Everybody knows about the most common things to do in Japan like visiting Tokyo and Mount Fuji. But what about some of the more alternative locations which you can sink your teeth into on holiday?
The name is the giveaway here. Cat Island is quite literally an island that’s totally inhabited by feral felines – albeit with the animals not actually reported to attack locals or tourists.
Tashirojma, as it’s officially known, became infested with cats after a small percentage were brought in to deal with the mice in the area. Unfortunately (or fortunately, depending on whether you like cats or not), they failed to neuter them, leading to a mass outbreak.
Today you can visit the island, which is ever-growing in popularity as a result of the fluffy friends you’ll see round every corner.
Firefly Squid of Toyama Bay
Have you ever been to a party and seen people wearing one of those colourful (yet slightly pointless) glow sticks? Imagine that, but spread out across an entire bay. The Firefly squids in Toyama are a special breed of creature, with organs known as photophores attached to the end of their tentacles.
These organs emit a luminous blue colour, which turns the bay into a mixture of stunning deep and fluorescent light blue shades. The high numbers of squid located within this one patch of land mean there’s a constant supply of mystical aqua light the whole year round.
It’s an even odder sight when these creatures are hunted between March and June, with the fishing boats they’re hauled up onto turning into luminous blue beacons.
Vine Bridges of Iya Valley
When taking a trip through the vine bridges of the Iya Valley, one could be forgiven for thinking they’d stepped into the Japanese past. The area consists of a lot of houses which are built into the trees – only accessible via a series of the famed bridges.
In truth, it feels a little bit like a scene out of Indiana Jones, with the precarious-looking walkways a rare sight in the modern world. Just to add to that mythos, the bridges were actually built by bandits who needed a quick path to traverse through the trees when on the run.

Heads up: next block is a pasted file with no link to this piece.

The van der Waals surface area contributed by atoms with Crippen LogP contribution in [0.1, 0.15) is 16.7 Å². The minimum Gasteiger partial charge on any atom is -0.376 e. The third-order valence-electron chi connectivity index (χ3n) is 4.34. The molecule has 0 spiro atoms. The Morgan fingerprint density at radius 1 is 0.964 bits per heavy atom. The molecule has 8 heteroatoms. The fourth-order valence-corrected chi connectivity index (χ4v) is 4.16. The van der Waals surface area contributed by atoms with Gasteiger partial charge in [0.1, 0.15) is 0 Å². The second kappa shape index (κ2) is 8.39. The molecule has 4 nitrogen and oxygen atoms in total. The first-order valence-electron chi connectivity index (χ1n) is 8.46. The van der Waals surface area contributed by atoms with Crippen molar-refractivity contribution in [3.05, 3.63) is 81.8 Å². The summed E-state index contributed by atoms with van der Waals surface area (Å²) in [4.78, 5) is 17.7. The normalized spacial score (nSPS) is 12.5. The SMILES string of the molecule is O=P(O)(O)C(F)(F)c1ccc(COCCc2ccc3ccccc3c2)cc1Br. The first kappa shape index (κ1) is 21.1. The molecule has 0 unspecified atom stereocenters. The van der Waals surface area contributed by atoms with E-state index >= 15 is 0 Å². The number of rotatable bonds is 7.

Gajumaru Treehouse Diner
As kids we all dreamed about building our own treehouses – only to find the time, effort and money it would take just wasn’t worth it. Thankfully for us, the Gajumaru treehouse stands as a testament to our childhood hopes and aspirations.
A giant Banyon tree was left standing in the middle of a busy grid in the city, which has now been converted into a diner restaurant. Guests can enjoy a spectacular view out over the Naha Harbor, while savouring the delights of the treehouses’ cuisine.
Ski trails like Hakuba and Nagano are reasonably well known in Japan, but there’s one mountain range which falls under the radar. As revealed by Secret Traveller, the remote Appi has 21 tracks to tackle and offers an immersive Japanese experience for anyone looking for a region with strong links to their native culture.
The locals don’t speak any English for the most part, meaning you’re not going to be dealing with a touristy resort which has been specifically catered to people from the western world. If you’re all about culture, this could be the spot for you.
Yunessun Spa Resort
Who doesn’t love a spa resort? Imagine instead of bathing in a tranquil pool of serenity, you’re swimming about in immense quantities of red wine, green tea and ramen broth. While for some people that probably doesn’t sound all that appealing, for others it could equate to paradise.
How many times in your life are you going to be able to boast you took a bath in a huge pool of red wine? This one certainly isn’t something to casually brush off, with the rest of the spa also offering state-of-the-art services. There are coffee and wine-pouring ceremonies which also take place every day.
These are just six of the best alternative spots in Japan for tourists. Why not check some of them out when you’re next in the country?